Masevicius FD, et al. Relationship of at Admission Lactate, Unmeasured Anions, and Chloride to the Outcome of Critically Ill Patients. Crit Care Med. 2017 Dec;45(12):e1233-e1239.
OBJECTIVES: To investigate the association between the concentration of the causative anions responsible for the main types of metabolic acidosis and the outcome.
Helmerhorst HJ, Arts DL, Schultz MJ,et al. Metrics of Arterial Hyperoxia and Associated Outcomes in Critical Care. Crit Care Med. 2017 Feb;45(2):187-195.
OBJECTIVE: Emerging evidence has shown the potential risks of arterial hyperoxia, but the lack of a clinical definition and methodologic limitations hamper the interpretation and clinical relevance of previous studies. Our purpose was to evaluate previously used and newly constructed metrics of arterial hyperoxia and systematically assess their association with clinical outcomes in different subgroups in the ICU.
DESIGN: Observational cohort study.
SETTING: Three large tertiary care ICUs in the Netherlands.
PATIENTS: A total of 14,441 eligible ICU patients.
MEASUREMENTS AND MAIN RESULTS: In total, 295,079 arterial blood gas analyses, including the PaO2, between July 2011 and July 2014 were extracted from the patient data management system database. Data from all admissions with more than one PaO2 measurement were supplemented with anonymous demographic and admission and discharge data from the Dutch National Intensive Care Evaluation registry. Mild hyperoxia was defined as PaO2 between 120 and 200 mm Hg; severe hyperoxia as PaO2 greater than 200 mm Hg. Characteristics of existing and newly constructed metrics for arterial hyperoxia were examined, and the associations with hospital mortality (primary outcome), ICU mortality, and ventilator-free days and alive at day 28 were retrospectively analyzed using regression models in different subgroups of patients. Severe hyperoxia was associated with higher mortality rates and fewer ventilator-free days in comparison to both mild hyperoxia and normoxia for all metrics except for the worst PaO2. Adjusted effect estimates for conditional mortality were larger for severe hyperoxia than for mild hyperoxia. This association was found both within and beyond the first 24 hours of admission and was consistent for large subgroups. The largest point estimates were found for the exposure identified by the average PaO2, closely followed by the median PaO2, and these estimates differed substantially between subsets. Time spent in hyperoxia showed a linear and positive relationship with hospital mortality.
CONCLUSIONS: Our results suggest that we should limit the PaO2 levels of critically ill patients within a safe range, as we do with other physiologic variables. Analytical metrics of arterial hyperoxia should be judiciously considered when interpreting and comparing study results and future studies are needed to validate our findings in a randomized fashion design.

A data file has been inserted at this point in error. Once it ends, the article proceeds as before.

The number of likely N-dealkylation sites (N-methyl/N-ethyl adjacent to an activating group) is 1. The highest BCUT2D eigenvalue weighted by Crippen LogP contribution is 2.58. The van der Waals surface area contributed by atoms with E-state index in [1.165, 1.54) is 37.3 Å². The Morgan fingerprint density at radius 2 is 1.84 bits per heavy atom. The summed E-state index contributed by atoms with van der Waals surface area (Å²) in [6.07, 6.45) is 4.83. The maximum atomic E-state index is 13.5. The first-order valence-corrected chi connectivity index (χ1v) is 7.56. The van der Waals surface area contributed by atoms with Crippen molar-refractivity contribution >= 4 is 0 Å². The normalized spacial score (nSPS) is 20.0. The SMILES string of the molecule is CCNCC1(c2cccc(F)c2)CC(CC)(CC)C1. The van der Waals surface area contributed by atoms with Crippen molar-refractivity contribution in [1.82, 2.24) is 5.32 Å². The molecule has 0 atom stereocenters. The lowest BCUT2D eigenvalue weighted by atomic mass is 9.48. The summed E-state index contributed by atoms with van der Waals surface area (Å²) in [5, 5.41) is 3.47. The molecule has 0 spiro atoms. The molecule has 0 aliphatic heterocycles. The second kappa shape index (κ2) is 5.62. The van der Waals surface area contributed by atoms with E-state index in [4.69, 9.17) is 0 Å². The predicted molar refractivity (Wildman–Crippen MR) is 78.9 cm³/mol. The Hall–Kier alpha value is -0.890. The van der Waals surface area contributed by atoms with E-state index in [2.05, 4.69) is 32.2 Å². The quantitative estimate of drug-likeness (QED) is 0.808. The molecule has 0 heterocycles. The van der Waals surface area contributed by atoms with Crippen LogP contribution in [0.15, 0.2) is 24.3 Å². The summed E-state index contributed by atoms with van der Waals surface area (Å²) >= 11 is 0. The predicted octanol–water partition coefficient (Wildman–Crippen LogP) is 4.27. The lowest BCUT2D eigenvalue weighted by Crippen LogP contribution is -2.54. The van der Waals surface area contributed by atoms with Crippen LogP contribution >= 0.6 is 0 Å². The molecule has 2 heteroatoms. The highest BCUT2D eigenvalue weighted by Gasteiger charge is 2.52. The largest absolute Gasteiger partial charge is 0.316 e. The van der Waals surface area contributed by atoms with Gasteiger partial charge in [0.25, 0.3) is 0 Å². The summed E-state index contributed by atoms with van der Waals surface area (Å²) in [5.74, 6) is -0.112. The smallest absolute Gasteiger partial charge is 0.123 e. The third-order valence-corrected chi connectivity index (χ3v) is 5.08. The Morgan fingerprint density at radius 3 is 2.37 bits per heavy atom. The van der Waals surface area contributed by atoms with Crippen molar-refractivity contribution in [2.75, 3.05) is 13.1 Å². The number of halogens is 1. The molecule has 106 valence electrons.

Chidini G, et al. Early Noninvasive Neurally Adjusted Ventilatory Assist Versus Noninvasive Flow-Triggered Pressure Support Ventilation in Pediatric Acute Respiratory Failure: A Physiologic Randomized Controlled Trial. Pediatr Crit Care Med. 2016 Nov;17(11):e487-e495.
OBJECTIVE: Neurally adjusted ventilatory assist has been shown to improve patient-ventilator interaction in children with acute respiratory failure. Objective of this study was to compare the effect of noninvasive neurally adjusted ventilatory assist versus noninvasive flow-triggered pressure support on patient-ventilator interaction in children with acute respiratory failure, when delivered as a first-line respiratory support.
DESIGN: Prospective randomized crossover physiologic study.
SETTING: Pediatric six-bed third-level PICU.
PATIENTS: Eighteen children with acute respiratory failure needing noninvasive ventilation were enrolled at PICU admission.
INTERVENTIONS: Enrolled children were allocated to receive two 60-minutes noninvasive flow-triggered pressure support and noninvasive neurally adjusted ventilatory assist trials in a crossover randomized sequence.
MEASUREMENTS AND MAIN RESULTS: Primary endpoint was the asynchrony index. Parameters describing patient-ventilator interaction and gas exchange were also considered as secondary endpoints. Noninvasive neurally adjusted ventilatory assist compared to noninvasive flow-triggered pressure support: 1) reduced asynchrony index (p = 0.001) and the number of asynchronies per minute for each type of asynchrony; 2) it increased the neuroventilatory efficiency index (p = 0.001), suggesting better neuroventilatory coupling; 3) reduced inspiratory and expiratory delay times (p = 0.001) as well as lower peak and mean airway pressure (p = 0.006 and p = 0.038, respectively); 4) lowered oxygenation index (p = 0.043). No adverse event was reported.